In a “streaming age,” where movies are available just about anytime, anywhere – including the palm of your hand — the Orpheum Theatre is inviting film-lovers back into the theater.
With nothing quite like sitting under a silver screen, the Orpheum is a place “where history and technology collide,” according to Jacqueline Davis, marketing and communications manager for the Orpheum, Phoenix Convention Center and Symphony Hall.
“Guests get to enjoy classic films at a 93-year-old historical venue, inside of an audience chamber that creates an illusion of sitting in a Spanish villa, with a state-of-the-art sound system,” Davis said. “Nothing in the Valley can top this experience.”
Equipped with new, state-of-the-art projection and sound equipment, Friends of the Orpheum Theatre, along with Downtown Phoenix Inc. and the City of Phoenix, are introducing a new movie series at the historic theater, just in time for summer blockbuster season.
Beginning with the 1981 hit “Raiders of the Lost Ark” on Saturday, June 25 — the Summer Blockbuster Film Series features highly-popular movies like “Titanic,” “Frozen,” “Blade Runner” and “Purple Rain.”
“For the first 40 years, 1929 to 1967, of its existence, the Orpheum/Paramount was primarily a movie theater,” said Ray Combe, a Friends of the Orpheum Theatre board member. “I joined the ‘Friends’ in 1994, when we moved to Phoenix, and have always wanted the theater to return to its roots.”
The City of Phoenix, which owns and operates the theater, upgraded the projection and sound system in 2020, a significant investment that made its re-transformation into a movie house possible.
In addition to motion pictures like The Classics: Film Series at Orpheum Theatre, which launched last year and is slated to return in the fall, the Orpheum hosts an eclectic mix of programming including national-touring Broadway productions, concerts, comedy shows, Spanish-language performances and much more. From large-scale ticketed productions to small, intimate gatherings, there’s a little something for everyone.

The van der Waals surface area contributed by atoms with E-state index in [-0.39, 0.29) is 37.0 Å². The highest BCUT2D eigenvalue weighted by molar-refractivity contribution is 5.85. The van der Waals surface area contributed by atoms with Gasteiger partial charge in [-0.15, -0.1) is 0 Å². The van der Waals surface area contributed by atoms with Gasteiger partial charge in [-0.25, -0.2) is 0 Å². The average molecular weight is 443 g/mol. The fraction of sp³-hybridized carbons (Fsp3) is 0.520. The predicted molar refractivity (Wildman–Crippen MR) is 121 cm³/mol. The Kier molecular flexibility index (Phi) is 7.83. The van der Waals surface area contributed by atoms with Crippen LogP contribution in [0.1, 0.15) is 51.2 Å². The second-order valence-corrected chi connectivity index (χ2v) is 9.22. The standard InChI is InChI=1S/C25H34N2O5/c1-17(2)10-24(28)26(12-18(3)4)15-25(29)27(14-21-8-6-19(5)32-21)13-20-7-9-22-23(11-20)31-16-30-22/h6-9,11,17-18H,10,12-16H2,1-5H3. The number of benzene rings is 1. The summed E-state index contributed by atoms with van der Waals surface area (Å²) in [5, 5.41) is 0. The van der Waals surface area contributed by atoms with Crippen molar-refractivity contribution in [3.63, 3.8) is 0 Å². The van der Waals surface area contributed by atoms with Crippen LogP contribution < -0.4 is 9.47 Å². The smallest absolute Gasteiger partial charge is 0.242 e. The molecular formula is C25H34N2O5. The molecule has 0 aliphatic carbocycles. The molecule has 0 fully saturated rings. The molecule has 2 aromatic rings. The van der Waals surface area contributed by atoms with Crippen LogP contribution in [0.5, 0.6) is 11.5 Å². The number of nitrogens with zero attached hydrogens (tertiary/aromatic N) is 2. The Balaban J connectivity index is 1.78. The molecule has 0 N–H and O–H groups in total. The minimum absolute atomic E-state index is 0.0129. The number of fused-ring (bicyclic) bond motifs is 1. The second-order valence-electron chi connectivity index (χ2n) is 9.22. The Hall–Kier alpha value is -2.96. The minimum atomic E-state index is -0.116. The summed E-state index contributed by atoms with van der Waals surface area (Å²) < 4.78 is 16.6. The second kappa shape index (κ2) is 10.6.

There’s also a lot to learn and discover. Now in its ninth decade, the Orpheum is included in the National Register of Historic Places, and feels like a journey through Phoenix history just by stepping through the doors.
Built in 1929 in the Spanish Revival style with Spanish Baroque architecture, the theater features intricate murals, moldings, grand staircases and a Mighty Wurlitzer Organ. After falling into disrepair in the ‘70s, the City of Phoenix purchased the Orpheum Theatre in 1984, and began a 12-year, $14 million restoration.
“The theater has history,” Combe said. “The beauty of the building, both inside and out, impresses all who visit. In today’s multiplex theater, the only thing that is impressive is usually the snack bar.”
You won’t find stale popcorn odor at the Orpheum, according to Jacqueline Davis with the City of Phoenix, just pure nostalgia, and hopefully “that feeling of experiencing something beautiful for the first time.”